OECD Observer
What are the OECD Principles on AI?

Artificial intelligence is still in its early days and policymakers are still finding their feet. To what extent can they, and should they, encourage this powerful new technology, and how can they address any risks? The OECD Principles on AI can help. They promote artificial intelligence (AI) that is innovative and trustworthy and that respects human rights and democratic values.

They were adopted by OECD member countries when they approved the OECD Council Recommendation on Artificial Intelligence on 22 May 2019. As well as OECD member countries, Argentina, Brazil, Colombia, Costa Rica, Peru and Romania have also adhered to the AI Principles.

On 9 June 2019, the G20 adopted human-centred AI Principles that draw from the OECD AI Principles.

The five OECD AI Principles

The council recommendation identifies five complementary values-based principles for the responsible stewardship of trustworthy AI:

1. AI should benefit people and the planet by driving inclusive growth, sustainable development and well-being.

2. AI systems should be designed in a way that respects the rule of law, human rights, democratic values and diversity, and they should include appropriate safeguards–for example, enabling human intervention where necessary–to ensure a fair and just society.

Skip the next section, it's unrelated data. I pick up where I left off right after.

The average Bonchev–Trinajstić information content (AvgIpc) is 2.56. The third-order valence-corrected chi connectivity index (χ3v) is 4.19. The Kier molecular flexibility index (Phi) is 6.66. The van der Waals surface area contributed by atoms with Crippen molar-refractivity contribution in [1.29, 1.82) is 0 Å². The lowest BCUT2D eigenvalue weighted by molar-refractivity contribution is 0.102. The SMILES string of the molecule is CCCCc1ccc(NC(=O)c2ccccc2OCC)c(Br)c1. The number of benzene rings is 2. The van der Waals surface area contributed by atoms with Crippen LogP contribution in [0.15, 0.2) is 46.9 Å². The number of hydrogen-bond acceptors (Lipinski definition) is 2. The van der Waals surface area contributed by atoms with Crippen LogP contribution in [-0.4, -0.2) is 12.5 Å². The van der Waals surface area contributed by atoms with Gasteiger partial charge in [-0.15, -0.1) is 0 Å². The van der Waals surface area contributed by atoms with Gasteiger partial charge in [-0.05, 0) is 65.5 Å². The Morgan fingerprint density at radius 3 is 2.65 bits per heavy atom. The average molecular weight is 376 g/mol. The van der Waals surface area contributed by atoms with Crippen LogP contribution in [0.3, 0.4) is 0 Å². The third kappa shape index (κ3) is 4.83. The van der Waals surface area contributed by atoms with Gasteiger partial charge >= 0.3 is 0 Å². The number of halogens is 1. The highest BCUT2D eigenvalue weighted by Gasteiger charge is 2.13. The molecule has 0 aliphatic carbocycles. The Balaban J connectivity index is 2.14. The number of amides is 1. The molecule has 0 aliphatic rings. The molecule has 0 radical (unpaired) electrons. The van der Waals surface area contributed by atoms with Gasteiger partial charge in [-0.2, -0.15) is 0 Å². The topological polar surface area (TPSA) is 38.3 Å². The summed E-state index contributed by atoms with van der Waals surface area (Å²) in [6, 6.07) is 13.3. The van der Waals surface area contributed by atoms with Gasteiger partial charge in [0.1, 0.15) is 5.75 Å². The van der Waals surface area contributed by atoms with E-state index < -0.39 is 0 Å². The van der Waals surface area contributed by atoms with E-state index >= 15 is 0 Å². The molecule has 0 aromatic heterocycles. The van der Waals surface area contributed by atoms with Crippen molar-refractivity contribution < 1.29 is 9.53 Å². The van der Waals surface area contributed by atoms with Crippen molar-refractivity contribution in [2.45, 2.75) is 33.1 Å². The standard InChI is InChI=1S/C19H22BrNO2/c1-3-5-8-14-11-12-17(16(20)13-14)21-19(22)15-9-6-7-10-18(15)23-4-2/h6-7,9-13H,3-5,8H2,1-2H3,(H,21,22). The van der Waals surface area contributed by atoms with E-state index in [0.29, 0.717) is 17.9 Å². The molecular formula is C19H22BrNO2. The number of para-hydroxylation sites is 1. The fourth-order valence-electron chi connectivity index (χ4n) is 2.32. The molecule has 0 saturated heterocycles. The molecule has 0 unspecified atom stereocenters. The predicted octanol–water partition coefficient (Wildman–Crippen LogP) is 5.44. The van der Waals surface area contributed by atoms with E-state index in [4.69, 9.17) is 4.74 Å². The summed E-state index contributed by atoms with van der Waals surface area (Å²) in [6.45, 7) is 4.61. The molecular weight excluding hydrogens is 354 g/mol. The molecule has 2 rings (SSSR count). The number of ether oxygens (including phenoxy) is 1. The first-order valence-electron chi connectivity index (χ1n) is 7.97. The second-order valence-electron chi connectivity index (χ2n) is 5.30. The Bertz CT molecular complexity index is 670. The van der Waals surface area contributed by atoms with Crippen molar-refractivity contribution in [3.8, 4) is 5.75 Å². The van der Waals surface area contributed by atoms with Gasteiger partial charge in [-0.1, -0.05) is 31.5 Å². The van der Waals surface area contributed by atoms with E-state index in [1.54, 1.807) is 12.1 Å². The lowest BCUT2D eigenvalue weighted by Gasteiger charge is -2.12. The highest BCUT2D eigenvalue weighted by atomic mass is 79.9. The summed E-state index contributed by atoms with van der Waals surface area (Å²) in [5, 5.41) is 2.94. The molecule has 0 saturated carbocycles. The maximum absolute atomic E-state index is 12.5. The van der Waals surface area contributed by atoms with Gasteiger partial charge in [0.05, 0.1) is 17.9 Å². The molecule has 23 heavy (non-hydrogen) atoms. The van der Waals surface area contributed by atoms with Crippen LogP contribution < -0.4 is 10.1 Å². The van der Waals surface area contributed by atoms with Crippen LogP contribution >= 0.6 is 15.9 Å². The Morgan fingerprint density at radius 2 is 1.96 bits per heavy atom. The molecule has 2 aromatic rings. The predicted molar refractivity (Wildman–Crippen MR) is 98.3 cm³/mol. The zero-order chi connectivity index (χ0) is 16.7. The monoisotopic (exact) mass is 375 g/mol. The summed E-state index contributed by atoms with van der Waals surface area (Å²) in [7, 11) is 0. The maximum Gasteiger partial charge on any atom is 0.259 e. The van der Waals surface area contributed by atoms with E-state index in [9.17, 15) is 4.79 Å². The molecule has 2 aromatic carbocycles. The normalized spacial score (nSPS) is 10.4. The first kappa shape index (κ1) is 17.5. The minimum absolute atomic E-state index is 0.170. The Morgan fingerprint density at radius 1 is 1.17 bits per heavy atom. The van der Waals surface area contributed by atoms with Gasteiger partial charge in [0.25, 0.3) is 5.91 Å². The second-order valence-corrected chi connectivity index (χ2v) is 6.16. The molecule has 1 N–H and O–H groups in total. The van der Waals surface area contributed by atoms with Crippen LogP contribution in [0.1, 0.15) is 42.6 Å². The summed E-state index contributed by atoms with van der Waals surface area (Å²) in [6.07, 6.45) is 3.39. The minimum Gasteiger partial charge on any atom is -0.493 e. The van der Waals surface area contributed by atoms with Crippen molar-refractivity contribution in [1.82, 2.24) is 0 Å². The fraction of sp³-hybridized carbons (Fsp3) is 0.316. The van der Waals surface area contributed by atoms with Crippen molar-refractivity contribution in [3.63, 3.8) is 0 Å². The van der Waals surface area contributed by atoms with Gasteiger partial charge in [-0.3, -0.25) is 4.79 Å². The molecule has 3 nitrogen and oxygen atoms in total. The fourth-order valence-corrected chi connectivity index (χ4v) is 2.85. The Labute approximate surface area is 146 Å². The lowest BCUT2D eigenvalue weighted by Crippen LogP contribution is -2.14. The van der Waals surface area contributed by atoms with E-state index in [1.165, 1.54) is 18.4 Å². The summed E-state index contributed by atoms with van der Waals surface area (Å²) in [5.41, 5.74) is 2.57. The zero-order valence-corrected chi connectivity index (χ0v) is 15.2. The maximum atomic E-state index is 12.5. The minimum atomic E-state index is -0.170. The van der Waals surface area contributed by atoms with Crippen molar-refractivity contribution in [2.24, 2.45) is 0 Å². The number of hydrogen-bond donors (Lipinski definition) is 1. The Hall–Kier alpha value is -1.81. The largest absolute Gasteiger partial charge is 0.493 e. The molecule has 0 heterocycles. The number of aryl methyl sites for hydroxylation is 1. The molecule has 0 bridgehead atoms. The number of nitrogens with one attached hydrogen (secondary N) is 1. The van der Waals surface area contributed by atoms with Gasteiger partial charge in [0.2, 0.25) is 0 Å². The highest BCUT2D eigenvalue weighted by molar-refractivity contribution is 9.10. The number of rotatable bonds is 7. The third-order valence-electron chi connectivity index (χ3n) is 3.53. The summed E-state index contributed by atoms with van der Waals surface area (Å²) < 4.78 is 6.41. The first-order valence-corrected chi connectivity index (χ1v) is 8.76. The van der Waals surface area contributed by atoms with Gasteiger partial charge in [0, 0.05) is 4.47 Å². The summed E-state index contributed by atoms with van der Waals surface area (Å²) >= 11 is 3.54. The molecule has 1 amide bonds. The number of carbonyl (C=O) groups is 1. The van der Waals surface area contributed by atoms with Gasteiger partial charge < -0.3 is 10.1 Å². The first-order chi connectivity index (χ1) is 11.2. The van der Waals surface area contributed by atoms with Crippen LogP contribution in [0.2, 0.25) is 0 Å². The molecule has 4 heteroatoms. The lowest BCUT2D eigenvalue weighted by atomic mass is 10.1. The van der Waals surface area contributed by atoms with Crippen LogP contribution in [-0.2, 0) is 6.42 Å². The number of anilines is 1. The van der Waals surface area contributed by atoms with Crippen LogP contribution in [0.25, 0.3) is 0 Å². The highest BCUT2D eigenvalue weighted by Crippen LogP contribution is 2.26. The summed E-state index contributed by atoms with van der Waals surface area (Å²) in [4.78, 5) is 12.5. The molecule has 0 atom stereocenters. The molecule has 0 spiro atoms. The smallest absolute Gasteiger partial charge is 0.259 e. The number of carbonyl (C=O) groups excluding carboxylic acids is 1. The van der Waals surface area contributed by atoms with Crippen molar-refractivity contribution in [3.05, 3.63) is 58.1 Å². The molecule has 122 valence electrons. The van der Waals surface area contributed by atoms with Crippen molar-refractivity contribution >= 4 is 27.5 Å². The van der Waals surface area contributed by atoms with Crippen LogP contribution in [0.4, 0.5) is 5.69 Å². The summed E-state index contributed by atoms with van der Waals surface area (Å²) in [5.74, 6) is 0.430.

3. There should be transparency and responsible disclosure around AI systems to ensure that people understand AI-based outcomes and can challenge them.

4. AI systems must function in a robust, secure and safe way throughout their life cycles and potential risks should be continually assessed and managed.

5. Organisations and individuals developing, deploying or operating AI systems should be held accountable for their proper functioning in line with the above principles.

What can governments do?

Consistent with these value-based principles, the OECD also provides five recommendations to governments:

1. Facilitate public and private investment in research & development to spur innovation in trustworthy AI.

2. Foster accessible AI ecosystems with digital infrastructure and technologies and mechanisms to share data and knowledge.

3. Ensure a policy environment that will open the way to deployment of trustworthy AI systems.

4. Empower people with the skills for AI and support workers for a fair transition.

5. Co-operate across borders and sectors to progress on responsible stewardship of trustworthy AI.

What’s next?

A future AI Policy Observatory will provide evidence and guidance on AI metrics, policies and practices to help implement the principles, and constitute a hub to facilitate dialogue and share best practices on AI policies. For more on AI see https://www.oecd.org/going-digital/ai/

See the Recommendation here: https://legalinstruments.oecd.org/en/instruments/OECD-LEGAL-0449

©OECD Observer No 317-318, Q1-Q2 2019